Q&A with Michelle Richmond discussion

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Something I loved...

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message 1: by Jacki (new)

Jacki | 1 comments I just wanted to say that I thought it was so funny and clever in No One You Know how, at one point, you poked a little bit of fun at yourself by having a 'fog related book' show up on the bookshelf that 'drug a little in the middle'. When I read that, I just had to laugh. It was like a little inside joke for people who had read your other book & I thought it was cute.




message 2: by Michelle (new)

Michelle (michellerichmond) | 29 comments Mod
Hi Jacki. Oh, you caught that! I'm glad you liked it. On the one hand, I thought maybe I don't have enough books under my belt to start being self-referential, but on the other hand, I thought it would be a fun nod to Year of Fog readers. Only a handful of people have mentioned it. Good eye!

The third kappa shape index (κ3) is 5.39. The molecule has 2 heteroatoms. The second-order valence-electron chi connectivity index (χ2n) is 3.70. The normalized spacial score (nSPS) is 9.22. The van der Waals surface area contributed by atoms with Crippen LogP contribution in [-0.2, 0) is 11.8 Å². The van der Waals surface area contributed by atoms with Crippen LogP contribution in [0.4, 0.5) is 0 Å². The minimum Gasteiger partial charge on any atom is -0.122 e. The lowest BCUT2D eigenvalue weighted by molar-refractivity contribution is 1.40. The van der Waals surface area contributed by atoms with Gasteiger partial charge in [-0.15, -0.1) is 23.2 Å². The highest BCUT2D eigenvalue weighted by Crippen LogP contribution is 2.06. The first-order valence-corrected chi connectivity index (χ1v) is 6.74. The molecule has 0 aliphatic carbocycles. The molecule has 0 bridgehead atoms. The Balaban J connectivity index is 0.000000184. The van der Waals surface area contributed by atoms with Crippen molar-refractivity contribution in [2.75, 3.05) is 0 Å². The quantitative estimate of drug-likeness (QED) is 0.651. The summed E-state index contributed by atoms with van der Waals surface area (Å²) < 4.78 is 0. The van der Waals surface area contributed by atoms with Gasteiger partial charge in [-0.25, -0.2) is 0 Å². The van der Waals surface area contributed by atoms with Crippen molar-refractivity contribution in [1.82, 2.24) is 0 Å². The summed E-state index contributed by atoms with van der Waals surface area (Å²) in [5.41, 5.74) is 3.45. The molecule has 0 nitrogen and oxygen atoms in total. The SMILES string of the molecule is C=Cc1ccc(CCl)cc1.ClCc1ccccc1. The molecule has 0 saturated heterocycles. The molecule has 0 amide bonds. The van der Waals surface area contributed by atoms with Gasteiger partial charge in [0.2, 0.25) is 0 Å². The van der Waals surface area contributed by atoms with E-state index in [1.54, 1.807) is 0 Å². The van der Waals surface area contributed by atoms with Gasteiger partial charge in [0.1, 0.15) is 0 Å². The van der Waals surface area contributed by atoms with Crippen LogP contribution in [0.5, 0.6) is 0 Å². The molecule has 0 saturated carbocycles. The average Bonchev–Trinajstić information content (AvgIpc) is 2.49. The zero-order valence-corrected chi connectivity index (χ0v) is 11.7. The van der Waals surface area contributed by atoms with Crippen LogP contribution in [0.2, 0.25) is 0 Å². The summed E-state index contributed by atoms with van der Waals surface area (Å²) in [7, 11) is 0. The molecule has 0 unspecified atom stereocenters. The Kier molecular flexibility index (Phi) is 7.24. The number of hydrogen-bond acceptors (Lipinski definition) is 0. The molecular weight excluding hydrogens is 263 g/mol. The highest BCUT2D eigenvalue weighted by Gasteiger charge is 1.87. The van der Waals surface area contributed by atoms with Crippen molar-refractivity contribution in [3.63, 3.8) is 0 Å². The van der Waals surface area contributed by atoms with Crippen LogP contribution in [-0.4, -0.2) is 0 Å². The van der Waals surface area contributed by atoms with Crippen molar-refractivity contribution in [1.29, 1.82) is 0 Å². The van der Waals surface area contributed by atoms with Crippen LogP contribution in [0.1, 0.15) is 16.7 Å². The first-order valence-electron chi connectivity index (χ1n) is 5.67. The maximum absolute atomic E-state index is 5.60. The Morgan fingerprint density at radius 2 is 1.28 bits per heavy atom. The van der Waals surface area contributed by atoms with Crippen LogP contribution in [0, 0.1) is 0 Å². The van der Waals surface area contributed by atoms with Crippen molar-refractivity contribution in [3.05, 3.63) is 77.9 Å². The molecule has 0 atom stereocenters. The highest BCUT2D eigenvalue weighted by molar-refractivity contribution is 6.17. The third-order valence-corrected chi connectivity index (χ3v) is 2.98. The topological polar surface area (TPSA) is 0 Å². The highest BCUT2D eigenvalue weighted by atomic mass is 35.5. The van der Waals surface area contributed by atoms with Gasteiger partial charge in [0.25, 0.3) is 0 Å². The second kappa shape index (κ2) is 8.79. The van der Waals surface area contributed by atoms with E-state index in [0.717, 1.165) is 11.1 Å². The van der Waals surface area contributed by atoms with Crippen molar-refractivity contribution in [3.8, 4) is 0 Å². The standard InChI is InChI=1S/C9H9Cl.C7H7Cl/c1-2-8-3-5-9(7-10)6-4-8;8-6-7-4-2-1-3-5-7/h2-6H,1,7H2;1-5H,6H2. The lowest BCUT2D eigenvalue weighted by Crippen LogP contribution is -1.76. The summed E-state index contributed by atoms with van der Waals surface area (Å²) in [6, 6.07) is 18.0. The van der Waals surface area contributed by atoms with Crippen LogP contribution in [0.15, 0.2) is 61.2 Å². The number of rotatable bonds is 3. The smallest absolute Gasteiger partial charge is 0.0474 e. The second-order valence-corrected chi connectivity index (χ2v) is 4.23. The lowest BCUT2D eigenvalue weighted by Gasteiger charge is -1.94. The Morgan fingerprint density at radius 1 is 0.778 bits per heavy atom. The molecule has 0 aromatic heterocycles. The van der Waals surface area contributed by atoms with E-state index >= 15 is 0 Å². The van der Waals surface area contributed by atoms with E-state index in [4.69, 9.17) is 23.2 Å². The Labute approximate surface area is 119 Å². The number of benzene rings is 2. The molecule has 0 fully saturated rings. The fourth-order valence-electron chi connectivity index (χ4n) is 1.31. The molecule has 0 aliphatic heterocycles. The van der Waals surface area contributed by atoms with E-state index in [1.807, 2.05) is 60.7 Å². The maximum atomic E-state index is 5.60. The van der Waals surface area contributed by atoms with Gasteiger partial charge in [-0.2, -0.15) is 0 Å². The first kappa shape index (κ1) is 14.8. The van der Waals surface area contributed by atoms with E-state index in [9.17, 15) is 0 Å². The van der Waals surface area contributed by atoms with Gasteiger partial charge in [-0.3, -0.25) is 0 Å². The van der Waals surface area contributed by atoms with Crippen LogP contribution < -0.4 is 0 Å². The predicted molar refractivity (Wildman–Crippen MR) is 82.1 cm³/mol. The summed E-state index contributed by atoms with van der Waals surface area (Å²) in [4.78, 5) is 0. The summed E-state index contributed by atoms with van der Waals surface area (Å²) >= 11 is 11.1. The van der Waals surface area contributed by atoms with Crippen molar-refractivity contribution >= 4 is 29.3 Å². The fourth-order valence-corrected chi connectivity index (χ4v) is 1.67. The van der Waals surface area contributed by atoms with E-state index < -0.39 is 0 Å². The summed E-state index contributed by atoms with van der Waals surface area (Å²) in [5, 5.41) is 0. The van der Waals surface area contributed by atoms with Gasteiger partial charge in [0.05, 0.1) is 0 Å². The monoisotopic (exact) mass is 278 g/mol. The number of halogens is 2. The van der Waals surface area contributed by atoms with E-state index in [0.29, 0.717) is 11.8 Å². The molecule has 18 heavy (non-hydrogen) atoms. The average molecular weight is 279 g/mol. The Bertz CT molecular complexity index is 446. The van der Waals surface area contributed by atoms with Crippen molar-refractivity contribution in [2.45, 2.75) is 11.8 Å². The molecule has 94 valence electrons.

message 3: by Sue (new)

Sue Daniels | 5 comments I also thought it was very funny and enjoyed the joke.
Sue Daniels


message 4: by Michelle (new)

Michelle (michellerichmond) | 29 comments Mod
Thanks, Sue!

I have to say, it's really nice to have people recognize the reference, because it means you've read not one, but TWO of my books! For an author (at least this one), it's always an honor to know that someone has read my book, so when I hear that someone has read one and then made the effort to read another one as well, it's doubly satisfying:)